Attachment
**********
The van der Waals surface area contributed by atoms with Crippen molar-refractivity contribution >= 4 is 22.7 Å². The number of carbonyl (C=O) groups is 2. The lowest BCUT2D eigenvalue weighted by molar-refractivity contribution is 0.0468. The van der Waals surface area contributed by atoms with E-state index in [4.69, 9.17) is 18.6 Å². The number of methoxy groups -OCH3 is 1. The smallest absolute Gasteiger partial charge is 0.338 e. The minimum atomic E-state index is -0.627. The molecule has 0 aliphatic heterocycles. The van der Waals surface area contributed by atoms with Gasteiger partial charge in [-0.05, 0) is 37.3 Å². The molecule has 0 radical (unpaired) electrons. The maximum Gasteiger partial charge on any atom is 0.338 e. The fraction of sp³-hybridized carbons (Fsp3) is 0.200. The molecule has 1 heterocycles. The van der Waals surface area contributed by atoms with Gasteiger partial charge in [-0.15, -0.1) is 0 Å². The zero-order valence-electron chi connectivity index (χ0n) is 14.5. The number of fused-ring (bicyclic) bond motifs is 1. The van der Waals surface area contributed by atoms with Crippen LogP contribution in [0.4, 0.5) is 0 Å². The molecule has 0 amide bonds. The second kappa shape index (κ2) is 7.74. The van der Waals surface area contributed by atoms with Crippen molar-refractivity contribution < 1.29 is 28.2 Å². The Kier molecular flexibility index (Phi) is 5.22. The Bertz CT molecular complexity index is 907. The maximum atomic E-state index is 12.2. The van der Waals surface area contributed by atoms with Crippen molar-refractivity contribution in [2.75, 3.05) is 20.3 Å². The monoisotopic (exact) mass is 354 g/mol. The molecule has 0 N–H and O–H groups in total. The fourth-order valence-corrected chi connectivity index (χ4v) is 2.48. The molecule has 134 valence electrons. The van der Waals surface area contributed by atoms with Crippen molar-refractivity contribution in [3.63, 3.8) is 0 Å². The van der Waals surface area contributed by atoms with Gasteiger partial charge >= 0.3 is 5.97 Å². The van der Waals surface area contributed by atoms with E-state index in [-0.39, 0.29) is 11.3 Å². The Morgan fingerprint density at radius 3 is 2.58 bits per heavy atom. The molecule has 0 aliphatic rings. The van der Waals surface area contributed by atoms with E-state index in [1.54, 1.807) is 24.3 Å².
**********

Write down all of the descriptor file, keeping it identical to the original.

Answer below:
The van der Waals surface area contributed by atoms with Crippen molar-refractivity contribution >= 4 is 22.7 Å². The number of carbonyl (C=O) groups is 2. The lowest BCUT2D eigenvalue weighted by molar-refractivity contribution is 0.0468. The van der Waals surface area contributed by atoms with E-state index in [4.69, 9.17) is 18.6 Å². The number of methoxy groups -OCH3 is 1. The smallest absolute Gasteiger partial charge is 0.338 e. The minimum atomic E-state index is -0.627. The molecule has 0 aliphatic heterocycles. The van der Waals surface area contributed by atoms with Gasteiger partial charge in [-0.05, 0) is 37.3 Å². The molecule has 0 radical (unpaired) electrons. The maximum Gasteiger partial charge on any atom is 0.338 e. The fraction of sp³-hybridized carbons (Fsp3) is 0.200. The molecule has 1 heterocycles. The van der Waals surface area contributed by atoms with Gasteiger partial charge in [-0.15, -0.1) is 0 Å². The zero-order valence-electron chi connectivity index (χ0n) is 14.5. The number of fused-ring (bicyclic) bond motifs is 1. The van der Waals surface area contributed by atoms with Crippen LogP contribution in [0.4, 0.5) is 0 Å². The molecule has 0 amide bonds. The second kappa shape index (κ2) is 7.74. The van der Waals surface area contributed by atoms with Crippen molar-refractivity contribution < 1.29 is 28.2 Å². The Kier molecular flexibility index (Phi) is 5.22. The Bertz CT molecular complexity index is 907. The maximum atomic E-state index is 12.2. The van der Waals surface area contributed by atoms with Crippen molar-refractivity contribution in [2.75, 3.05) is 20.3 Å². The monoisotopic (exact) mass is 354 g/mol. The molecule has 0 N–H and O–H groups in total. The fourth-order valence-corrected chi connectivity index (χ4v) is 2.48. The molecule has 134 valence electrons. The van der Waals surface area contributed by atoms with Crippen molar-refractivity contribution in [3.63, 3.8) is 0 Å². The van der Waals surface area contributed by atoms with Gasteiger partial charge >= 0.3 is 5.97 Å². The van der Waals surface area contributed by atoms with E-state index in [-0.39, 0.29) is 11.3 Å². The Morgan fingerprint density at radius 3 is 2.58 bits per heavy atom. The molecule has 0 aliphatic rings. The van der Waals surface area contributed by atoms with E-state index in [1.54, 1.807) is 24.3 Å².